For much of her life, Yolaida Medina, 57, struggled to be healthy. At her heaviest, she weighed 297 pounds, and for years she had dangerously high blood pressure, a condition known as hypertension. She frequently got migraines, and her heart pounded furiously when she climbed the stairs to her third-floor apartment.
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“My chest wanted to explode,” she said, recalling the sensation.
Medina faced barriers that made it difficult to prioritize her physical health. She sometimes didn’t have enough money to buy food and other necessities, and depending on public transportation for her medical appointments wasn’t always easy. For groceries, she tended to rely on her local corner store, which did not carry many nutritious options. And on the days when she was feeling overwhelmed, it became even harder to take care of herself.
Her high blood pressure was especially dangerous because she has a cerebral aneurysm — a weak spot in one of the brain’s arteries that could be deadly if it bursts. Hypertension significantly increases the chance of such a catastrophe occurring.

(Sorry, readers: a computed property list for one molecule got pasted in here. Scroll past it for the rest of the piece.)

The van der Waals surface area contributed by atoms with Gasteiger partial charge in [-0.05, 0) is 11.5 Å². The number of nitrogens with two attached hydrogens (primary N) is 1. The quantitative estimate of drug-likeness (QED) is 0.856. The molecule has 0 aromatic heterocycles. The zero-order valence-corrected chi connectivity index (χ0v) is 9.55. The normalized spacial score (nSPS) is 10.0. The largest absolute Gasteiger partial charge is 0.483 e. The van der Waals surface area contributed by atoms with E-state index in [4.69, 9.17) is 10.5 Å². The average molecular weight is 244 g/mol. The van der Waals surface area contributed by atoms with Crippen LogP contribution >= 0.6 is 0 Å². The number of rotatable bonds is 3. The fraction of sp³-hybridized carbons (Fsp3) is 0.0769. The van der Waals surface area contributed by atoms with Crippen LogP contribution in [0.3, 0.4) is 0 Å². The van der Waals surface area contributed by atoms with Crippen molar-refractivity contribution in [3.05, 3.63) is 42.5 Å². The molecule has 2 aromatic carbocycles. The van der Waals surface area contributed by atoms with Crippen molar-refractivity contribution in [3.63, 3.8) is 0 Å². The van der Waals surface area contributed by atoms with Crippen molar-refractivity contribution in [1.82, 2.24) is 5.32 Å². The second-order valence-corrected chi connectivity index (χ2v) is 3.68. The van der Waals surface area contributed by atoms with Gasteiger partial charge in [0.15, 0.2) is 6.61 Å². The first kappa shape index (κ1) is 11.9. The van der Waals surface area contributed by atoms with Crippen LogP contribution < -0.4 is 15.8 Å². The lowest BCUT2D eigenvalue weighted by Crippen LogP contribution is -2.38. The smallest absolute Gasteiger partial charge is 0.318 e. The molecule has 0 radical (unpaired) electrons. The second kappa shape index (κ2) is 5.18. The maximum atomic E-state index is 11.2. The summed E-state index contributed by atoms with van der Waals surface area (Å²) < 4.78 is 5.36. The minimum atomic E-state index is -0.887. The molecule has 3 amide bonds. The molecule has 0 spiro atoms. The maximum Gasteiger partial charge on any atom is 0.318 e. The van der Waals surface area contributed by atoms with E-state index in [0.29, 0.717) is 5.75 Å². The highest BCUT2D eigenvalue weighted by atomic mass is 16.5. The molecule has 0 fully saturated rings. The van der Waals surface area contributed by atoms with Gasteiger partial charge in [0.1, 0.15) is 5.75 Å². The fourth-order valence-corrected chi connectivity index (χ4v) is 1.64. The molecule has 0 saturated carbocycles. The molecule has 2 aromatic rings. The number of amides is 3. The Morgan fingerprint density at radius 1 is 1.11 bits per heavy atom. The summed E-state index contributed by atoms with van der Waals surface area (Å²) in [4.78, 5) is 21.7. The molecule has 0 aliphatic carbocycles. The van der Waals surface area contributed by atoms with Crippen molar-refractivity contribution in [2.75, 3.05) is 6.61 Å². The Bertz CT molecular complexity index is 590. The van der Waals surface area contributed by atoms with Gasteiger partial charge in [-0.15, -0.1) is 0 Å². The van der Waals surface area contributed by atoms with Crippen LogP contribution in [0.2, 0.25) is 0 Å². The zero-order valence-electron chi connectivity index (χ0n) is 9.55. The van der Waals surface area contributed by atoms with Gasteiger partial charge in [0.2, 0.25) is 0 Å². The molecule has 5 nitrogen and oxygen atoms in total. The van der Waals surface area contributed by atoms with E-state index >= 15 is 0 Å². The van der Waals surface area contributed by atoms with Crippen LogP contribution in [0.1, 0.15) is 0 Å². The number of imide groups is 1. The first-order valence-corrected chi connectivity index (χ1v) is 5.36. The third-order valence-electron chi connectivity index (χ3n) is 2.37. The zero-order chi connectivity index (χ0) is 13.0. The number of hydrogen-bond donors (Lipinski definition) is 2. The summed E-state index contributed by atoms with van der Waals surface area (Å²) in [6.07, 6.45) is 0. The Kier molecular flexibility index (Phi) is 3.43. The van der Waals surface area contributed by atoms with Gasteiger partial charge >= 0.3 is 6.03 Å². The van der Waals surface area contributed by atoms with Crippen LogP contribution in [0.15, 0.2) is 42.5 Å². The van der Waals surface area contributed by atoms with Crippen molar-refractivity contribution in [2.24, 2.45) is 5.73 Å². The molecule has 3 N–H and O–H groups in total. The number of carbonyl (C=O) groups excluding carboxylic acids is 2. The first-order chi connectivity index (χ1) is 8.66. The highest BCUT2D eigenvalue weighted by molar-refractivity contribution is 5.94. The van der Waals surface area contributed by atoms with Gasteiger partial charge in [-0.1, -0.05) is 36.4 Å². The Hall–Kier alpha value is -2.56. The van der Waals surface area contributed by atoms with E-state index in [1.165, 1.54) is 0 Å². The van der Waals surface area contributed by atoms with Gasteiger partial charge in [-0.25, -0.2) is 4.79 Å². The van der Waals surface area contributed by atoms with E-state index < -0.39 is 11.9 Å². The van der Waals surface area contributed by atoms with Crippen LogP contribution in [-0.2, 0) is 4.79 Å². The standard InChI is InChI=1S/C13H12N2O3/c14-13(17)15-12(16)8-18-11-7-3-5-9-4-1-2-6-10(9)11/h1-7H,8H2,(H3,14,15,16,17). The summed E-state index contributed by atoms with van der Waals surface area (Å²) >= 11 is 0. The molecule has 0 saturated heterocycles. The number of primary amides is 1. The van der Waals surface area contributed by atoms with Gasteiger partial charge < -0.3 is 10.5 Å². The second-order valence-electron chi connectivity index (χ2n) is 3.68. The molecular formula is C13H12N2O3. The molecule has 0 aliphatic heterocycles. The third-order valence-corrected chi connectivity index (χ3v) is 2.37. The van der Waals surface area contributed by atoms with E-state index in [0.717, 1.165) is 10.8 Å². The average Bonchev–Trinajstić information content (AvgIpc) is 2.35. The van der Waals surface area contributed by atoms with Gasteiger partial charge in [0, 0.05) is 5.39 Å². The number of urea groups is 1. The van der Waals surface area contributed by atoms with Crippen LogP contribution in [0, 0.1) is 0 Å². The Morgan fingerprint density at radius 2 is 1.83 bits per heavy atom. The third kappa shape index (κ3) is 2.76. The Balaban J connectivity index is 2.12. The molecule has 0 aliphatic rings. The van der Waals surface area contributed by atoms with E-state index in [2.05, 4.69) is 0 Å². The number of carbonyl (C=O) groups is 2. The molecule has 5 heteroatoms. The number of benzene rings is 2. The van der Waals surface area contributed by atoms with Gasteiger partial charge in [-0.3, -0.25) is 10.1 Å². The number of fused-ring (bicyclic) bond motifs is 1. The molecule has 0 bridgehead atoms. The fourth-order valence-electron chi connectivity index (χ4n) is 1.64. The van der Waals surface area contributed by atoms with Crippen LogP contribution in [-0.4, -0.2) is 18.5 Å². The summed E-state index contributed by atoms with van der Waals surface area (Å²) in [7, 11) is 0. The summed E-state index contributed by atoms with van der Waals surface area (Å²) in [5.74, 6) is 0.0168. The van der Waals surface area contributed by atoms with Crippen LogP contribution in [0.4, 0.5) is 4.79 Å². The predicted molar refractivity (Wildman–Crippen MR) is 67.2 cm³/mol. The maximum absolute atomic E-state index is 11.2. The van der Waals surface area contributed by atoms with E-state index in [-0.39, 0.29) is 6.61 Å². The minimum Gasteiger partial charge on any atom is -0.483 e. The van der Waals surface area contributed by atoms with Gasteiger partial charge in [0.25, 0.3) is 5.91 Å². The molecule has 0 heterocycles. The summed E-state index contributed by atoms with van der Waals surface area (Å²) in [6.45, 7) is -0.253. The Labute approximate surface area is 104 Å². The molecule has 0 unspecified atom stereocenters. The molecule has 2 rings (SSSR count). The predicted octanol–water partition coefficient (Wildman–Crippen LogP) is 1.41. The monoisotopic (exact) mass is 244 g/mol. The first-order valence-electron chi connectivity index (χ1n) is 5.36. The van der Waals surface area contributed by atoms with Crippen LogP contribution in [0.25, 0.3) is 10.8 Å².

Today, life looks much different for the Roxbury grandmother. Her blood pressure is well-controlled, and she has lost more than 130 pounds. She started riding a bike, organized a local walking group, regularly sees a therapist, dabbles in gardening, shops for fresh produce and fish at the supermarket, and is in the process of qualifying for a first-floor apartment in her housing complex due to her medical needs. About a month ago, she quit smoking.
Medina says she was able to achieve these goals with the support of her primary care team at Brookside Community Health Center, who invited her in May to enroll in a three-month program to manage her blood pressure more easily, address health-related social needs and overcome barriers in accessing care.
As part of that effort, she was introduced to community health worker Franchesca Reynoso, who began visiting Medina at home, provided her a blood pressure cuff, showed her how to take readings by herself, helps track her progress and connects her with community resources.
The program is part of a larger strategy in Brigham Primary Care to address social determinants of health (SDoH), a term for nonmedical conditions that influence a person’s health, such as housing, education, employment and transportation access.
“It’s been a blessing. Everything is falling into place,” Medina said. “I tell my friends, ‘Go to the clinic and get an appointment with Franchesca. Ay, mami, she’s going to help you.’”